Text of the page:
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Author Topic: Gilgamesh and The Script: A Debate  (Read 4304 times)
The Script
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July 26, 2011, 10:25:56 PM
 #41

Right, just look at the world's royal families.

Agreed, they are without a doubt the most gluttonous parasites free riders.

FTFY.    Wink
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July 26, 2011, 10:38:24 PM
 #42

Free Rider actually works just fine. Just because you can take the term and put it in a literal context unrelated to the political science use and say "There, see! Now we must use Parasite." doesn't actually make your previous point valid.

Also "parasite" presumes a level of knowledge that may either be infeasible or impossible to attain.  We can call the life-cycle of a virus "parasitic" because we have studied it until it's end.  However one looking at a symbiotic relationship might easily classify it the same way because the benefits of these relationships can be very long term.   Likewise while you might be able to make probabilistic projections about the average "drug addict".  However you can't actually call the relationship that person has to society as parasitic until it reaches it's end.

I'm rather good with Linux.  If you're having problems with your mining rig I'll help you out remotely for 0.05.  You can also propose a flat-rate for some particular task.  PM me for details.
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July 26, 2011, 11:01:14 PM
 #43

I understand here you're coming from, but what of people in a famine? They have no food to barter with, and often nothing of value to trade at all. Are they livestock? At that point they do have a choice still, but since we're arguing practical applications it's sorth pointing out that the choice to starve to death is hardly a choice. They don't even ave the means of entering into an economic agreement or getting themselves to that point.
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July 26, 2011, 11:24:19 PM
 #44

I understand here you're coming from, but what of people in a famine? They have no food to barter with, and often nothing of value to trade at all. Are they livestock? At that point they do have a choice still, but since we're arguing practical applications it's sorth pointing out that the choice to starve to death is hardly a choice. They don't even ave the means of entering into an economic agreement or getting themselves to that point.

I'm sorry, I don't quite understand what your question is or what point you are trying to make.  Are people in a famine livestock?  No.  Being deprived of food or possessions by a natural disaster is no one's fault, and is not controlled by humans.   Can you clarify?
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July 27, 2011, 12:18:50 AM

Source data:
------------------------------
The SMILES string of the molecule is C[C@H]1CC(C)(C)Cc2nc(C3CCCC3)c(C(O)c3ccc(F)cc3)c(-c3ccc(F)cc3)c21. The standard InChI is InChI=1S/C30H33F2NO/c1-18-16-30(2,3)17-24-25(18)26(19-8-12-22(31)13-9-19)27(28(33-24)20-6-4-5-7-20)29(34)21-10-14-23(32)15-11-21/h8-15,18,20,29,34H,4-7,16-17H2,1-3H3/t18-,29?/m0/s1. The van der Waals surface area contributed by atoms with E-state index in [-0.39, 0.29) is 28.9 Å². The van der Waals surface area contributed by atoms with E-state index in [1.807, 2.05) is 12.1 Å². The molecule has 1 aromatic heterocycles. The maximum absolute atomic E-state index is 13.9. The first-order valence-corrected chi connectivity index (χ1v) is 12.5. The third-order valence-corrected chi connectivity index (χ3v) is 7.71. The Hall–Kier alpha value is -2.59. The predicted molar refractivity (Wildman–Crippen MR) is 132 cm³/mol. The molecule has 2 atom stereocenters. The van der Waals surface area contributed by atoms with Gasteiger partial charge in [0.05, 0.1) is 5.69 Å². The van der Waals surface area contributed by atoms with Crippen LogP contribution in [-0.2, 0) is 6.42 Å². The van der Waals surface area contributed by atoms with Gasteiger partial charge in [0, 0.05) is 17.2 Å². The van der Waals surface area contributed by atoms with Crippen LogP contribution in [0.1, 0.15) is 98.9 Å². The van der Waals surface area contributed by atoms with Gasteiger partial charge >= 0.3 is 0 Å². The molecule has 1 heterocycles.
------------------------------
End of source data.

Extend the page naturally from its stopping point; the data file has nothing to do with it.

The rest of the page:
#45

Sure thing, sorry I muddled that a bit. You stated earlier that "if you cannot own property, you cannot survive". I stretched that to the very real situation in say, Somalia. People there own no property and are dying left and right. However, ownership of property isn't the primary issue there. Even for those with some kind of (usually non-monatery) wealth, the fact remains that there simply isn't food to be had. Perhaps someone in the position of being able to hire a transport delivery of food would be able to change that, but for most people simply having some form of economy isn't enough.

My livestock comment was related to this famine situation. In a starvation situation, someone has to either eat food given to them, or starve to death. In many ways, that person has just as much choice as a prisoner who is locked up and force-fed.

So, the point of that is simply this: How do you address a situation in which the basic needs of human life aren't available, even if someone has wealth?
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July 28, 2011, 02:07:16 AM
 #46

Sure thing, sorry I muddled that a bit. You stated earlier that "if you cannot own property, you cannot survive". I stretched that to the very real situation in say, Somalia. People there own no property and are dying left and right. However, ownership of property isn't the primary issue there. Even for those with some kind of (usually non-monatery) wealth, the fact remains that there simply isn't food to be had. Perhaps someone in the position of being able to hire a transport delivery of food would be able to change that, but for most people simply having some form of economy isn't enough.


My statement "without private property humans cannot survive" is rather axiomatic and a little semantic.  I'm simply saying that you have to have economic ownership of property (food, water, other resources) in order to survive.  It's the same as saying mankind cannot survive without eating and drinking, but I'm connecting this to the concept of property. 

Also, this statement is not reversible.  Without private property humans cannot survive is logically valid given the definition I've applied to property, but "with property humans can survive" is not necessarily valid.  You need specific types of property, namely food and water and shelter (the basics).  This is related to the bread/diamond paradox.  If a person is out in the middle of the desert with a pile of diamonds but no water, they are not going to survive long because they don't have the right kind of property.  I'm not trying to be sneaky here with my definitions, simply trying to show how I view private property as a fundamental necessity for human life.  The only given here is that I think that human life is good and that humans should attempt to survive.  If either of us truly disagreed with this we would not be here debating.  Smiley